Peer to peer lending is an alternative funding source to benefit business growth

by • May 7, 2019 • SME LoanComments (0)1139

Peer to peer lending (person to person lending) is an alternative loan source for family business entrepreneurs seeking funding. In the current climate when banks are are more reluctant to make loans to start-ups, family businesses and entrepreneurs, peer to peer lending can be an attractive option for a family businesses.

By: Hitesh Khan/

peer to peer lending

Image credit: InvestmentZen

Businesses which are seeking innovative financing solutions to grow their enterprise, should consider peer to peer lending.

According to Wikipedia, “The marketplace model of Person to Person Lending on the internet enables individual lenders to locate individual borrowers and vice-versa. This model connects borrowers with lenders through an auction-like process in which the lender willing to provide the lowest interest rate “wins” the borrower’s loan. The marketplace process may include other intermediaries who package and resell the loans, but the loans are ultimately sold to individuals or pools of individuals.

The “family and friend” model forgoes the auction-like process entirely and concentrates on borrowers and lenders who already know one another, as with two (or more) friends or business colleagues formalizing a personal loan. Whereas the primary benefit of the marketplace model is the “match making” aspect, the family and friend model emphasizes online collaboration, loan formalization and servicing.”

In both the peer to peer lending model and the family and friend lending model, the key is the formalising of the loan agreement.

In peer to peer lending among family members, the loan agreement between family members can be as simple as a promissory note. A promissory note is simply a written promise to repay a loan or debt. The promissory note includes the names and the under specific terms – usually at a stated time, through a specified series of payments, or upon demand.

Since peer-to-peer lending companies offering these services generally operate online, they can run with lower overhead and provide the service more cheaply than traditional financial institutions.

As a result, lenders can earn higher returns compared to savings and investment products offered by banks, while borrowers can borrow money at lower interest rates, even after the P2P lending company has taken a fee for providing the match-making platform and credit checking the borrower.

Also known as crowdlending, many peer-to-peer loans are unsecured personal loans, though some of the largest amounts are lent to businesses. Secured loans are sometimes offered by using luxury assets such as jewelry, watches, vintage cars, fine art, buildings, aircraft and other business assets as collateral. They are made to an individual, company or charity.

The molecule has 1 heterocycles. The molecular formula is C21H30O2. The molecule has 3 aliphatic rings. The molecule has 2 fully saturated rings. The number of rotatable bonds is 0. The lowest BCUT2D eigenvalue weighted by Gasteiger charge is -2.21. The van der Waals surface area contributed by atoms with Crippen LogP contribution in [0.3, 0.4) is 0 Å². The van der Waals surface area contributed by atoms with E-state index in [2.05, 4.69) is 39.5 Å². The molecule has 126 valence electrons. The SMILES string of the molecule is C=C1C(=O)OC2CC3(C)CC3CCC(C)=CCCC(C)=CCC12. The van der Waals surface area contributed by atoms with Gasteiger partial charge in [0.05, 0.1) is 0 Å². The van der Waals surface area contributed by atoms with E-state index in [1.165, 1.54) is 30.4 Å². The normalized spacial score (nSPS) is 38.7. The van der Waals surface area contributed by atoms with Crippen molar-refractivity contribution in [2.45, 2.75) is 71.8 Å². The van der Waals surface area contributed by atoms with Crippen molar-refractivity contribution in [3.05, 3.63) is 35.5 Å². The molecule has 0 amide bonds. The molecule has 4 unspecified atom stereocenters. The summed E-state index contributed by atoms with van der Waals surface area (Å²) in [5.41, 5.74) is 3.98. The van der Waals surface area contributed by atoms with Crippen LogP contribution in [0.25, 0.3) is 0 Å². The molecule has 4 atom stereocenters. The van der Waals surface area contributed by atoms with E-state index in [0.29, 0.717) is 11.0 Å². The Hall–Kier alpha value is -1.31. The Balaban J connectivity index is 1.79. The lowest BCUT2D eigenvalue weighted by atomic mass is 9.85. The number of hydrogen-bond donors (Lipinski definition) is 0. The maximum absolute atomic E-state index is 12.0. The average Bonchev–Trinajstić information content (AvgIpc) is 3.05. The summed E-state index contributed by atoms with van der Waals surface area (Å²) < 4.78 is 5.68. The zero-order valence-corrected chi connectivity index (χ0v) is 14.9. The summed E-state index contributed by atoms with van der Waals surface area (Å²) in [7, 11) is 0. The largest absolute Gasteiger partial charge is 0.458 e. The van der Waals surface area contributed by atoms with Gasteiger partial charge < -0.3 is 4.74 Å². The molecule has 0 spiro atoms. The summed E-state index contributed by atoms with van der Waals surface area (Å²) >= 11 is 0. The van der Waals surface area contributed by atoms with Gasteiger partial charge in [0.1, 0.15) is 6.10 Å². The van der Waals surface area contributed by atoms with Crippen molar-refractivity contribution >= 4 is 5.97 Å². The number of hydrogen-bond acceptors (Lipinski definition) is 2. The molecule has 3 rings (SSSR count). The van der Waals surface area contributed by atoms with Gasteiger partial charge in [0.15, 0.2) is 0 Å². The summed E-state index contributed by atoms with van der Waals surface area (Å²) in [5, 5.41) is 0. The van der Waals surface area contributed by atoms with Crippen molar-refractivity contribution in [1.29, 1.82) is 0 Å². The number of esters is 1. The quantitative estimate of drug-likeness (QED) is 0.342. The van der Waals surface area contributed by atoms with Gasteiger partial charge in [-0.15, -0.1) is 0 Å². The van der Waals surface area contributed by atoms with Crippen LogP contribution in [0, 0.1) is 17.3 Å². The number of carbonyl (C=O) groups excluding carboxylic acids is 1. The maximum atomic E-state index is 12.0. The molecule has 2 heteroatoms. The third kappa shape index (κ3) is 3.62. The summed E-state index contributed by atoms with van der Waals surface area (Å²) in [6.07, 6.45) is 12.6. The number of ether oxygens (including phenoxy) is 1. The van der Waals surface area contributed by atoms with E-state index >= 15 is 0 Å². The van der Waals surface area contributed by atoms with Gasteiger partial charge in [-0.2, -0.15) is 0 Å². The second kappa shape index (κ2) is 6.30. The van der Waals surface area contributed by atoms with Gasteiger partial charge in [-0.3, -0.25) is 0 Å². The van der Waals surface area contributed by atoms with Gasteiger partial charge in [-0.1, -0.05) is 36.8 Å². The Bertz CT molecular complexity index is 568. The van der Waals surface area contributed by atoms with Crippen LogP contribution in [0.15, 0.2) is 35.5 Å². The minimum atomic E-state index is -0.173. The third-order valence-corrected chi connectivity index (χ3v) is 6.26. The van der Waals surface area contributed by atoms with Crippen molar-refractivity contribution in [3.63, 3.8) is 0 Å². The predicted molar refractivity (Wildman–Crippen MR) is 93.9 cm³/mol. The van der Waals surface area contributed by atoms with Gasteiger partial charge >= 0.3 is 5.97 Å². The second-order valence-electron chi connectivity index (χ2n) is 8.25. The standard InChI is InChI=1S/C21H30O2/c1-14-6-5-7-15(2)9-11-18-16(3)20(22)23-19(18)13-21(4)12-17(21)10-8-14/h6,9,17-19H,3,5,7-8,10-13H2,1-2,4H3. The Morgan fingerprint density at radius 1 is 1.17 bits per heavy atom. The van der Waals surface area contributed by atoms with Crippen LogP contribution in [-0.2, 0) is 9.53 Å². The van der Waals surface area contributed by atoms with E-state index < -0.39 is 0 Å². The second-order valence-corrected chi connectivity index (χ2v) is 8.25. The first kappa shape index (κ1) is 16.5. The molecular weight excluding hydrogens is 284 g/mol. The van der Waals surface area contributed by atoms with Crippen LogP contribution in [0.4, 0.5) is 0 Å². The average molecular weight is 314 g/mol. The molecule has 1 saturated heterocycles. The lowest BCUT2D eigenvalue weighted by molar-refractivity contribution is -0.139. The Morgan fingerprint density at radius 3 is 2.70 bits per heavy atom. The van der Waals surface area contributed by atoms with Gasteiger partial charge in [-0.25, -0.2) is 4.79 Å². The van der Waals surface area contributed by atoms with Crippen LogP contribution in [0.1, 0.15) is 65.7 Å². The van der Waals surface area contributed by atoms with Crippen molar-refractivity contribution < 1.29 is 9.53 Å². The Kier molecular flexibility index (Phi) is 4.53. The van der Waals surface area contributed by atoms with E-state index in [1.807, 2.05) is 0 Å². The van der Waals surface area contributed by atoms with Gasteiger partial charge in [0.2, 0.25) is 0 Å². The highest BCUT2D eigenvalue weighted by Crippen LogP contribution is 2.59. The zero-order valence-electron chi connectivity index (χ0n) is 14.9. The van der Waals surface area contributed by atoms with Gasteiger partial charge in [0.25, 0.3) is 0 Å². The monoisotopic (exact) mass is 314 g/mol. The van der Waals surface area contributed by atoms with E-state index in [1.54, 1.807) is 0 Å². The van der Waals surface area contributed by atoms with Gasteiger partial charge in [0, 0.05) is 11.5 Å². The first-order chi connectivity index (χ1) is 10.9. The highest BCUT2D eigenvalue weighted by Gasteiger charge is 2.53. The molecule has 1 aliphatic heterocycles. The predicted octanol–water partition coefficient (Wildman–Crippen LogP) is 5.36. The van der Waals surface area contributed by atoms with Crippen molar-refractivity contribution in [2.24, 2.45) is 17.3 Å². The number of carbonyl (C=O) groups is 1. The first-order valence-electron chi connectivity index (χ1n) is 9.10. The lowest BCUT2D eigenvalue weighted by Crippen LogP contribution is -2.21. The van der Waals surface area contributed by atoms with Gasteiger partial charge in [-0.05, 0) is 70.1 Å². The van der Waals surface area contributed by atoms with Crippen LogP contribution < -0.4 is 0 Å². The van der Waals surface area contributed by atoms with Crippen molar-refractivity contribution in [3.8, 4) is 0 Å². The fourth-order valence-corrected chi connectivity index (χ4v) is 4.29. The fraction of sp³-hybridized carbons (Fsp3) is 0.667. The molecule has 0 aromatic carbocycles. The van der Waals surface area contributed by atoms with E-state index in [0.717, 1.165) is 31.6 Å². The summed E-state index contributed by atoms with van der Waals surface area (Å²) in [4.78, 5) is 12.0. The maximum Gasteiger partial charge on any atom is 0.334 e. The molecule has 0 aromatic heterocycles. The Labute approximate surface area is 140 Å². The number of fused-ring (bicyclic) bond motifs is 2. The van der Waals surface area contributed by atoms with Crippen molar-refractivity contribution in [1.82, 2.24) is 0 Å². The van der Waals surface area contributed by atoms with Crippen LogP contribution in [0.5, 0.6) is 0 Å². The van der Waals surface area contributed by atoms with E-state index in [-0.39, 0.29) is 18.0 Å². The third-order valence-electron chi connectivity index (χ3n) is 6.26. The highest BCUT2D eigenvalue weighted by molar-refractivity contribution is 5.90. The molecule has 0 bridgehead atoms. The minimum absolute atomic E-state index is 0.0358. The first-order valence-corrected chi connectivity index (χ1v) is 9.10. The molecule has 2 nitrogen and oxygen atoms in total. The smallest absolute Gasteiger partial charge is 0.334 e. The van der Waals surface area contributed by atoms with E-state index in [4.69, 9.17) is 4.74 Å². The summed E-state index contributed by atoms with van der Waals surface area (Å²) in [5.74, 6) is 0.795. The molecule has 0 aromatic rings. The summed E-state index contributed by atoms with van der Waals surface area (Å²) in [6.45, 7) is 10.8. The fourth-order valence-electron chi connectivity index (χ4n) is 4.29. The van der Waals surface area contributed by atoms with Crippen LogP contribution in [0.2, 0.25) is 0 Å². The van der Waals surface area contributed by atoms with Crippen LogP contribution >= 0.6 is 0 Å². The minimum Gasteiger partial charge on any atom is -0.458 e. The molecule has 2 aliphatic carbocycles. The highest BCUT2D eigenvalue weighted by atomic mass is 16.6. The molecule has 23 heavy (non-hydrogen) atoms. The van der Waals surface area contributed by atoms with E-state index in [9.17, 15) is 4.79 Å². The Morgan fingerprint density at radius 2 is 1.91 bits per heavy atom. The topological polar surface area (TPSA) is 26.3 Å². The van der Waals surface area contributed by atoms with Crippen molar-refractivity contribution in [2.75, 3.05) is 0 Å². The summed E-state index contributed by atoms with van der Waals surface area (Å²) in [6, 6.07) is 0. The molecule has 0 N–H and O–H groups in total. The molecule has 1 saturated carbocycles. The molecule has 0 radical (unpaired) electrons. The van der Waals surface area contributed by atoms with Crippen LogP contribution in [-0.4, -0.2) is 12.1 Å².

The interest rates can be set by lenders who compete for the lowest rate on the reverse auction model or fixed by the intermediary company on the basis of an analysis of the borrower’s credit. The lender’s investment in the loan is not normally protected by any government guarantee. On some services, lenders mitigate the risk of bad debt by choosing which borrowers to lend to, and mitigate total risk by diversifying their investments among different borrowers.

Other models involve the P2P lending company maintaining a separate, ringfenced fund, which pays lenders back in the event the borrower defaults.

The lending intermediaries are for-profit businesses; they generate revenue by collecting a one-time fee on funded loans from borrowers and by assessing a loan servicing fee to investors or borrowers (either a fixed amount annually or a percentage of the loan amount). Compared to stock markets, P2P lending tends to have both less volatility and less liquidity.

Recently, DBS, one of Singapore’s biggest banks, said that they have inked a deal with two P2P lending platforms to boost funding options for SMEs, assuring that SMEs have alternatives at whatever stage of their growth.

In a statement, DBS said they will refer “smaller businesses that the bank is unable to lend to, to Funding Societies and MoolahSense. In return, the p2p lending platforms will refer borrowers who have completed two successful rounds of fund raising to DBS for larger commercial loans and other financial solutions such as cash management. To safeguard borrowers’ privacy, the bank and p2p lenders will only share information when they have obtained borrowers’ consent in advance”.

This collaboration is good news for SMEs as utilising p2p platforms for funding. They can expect to benefit from the wider amount of financial products that banks offer sooner than later, which will involve an opt-in exchange of information between the two entities aimed to facilitate the growth of SMEs beyond the startup stage.

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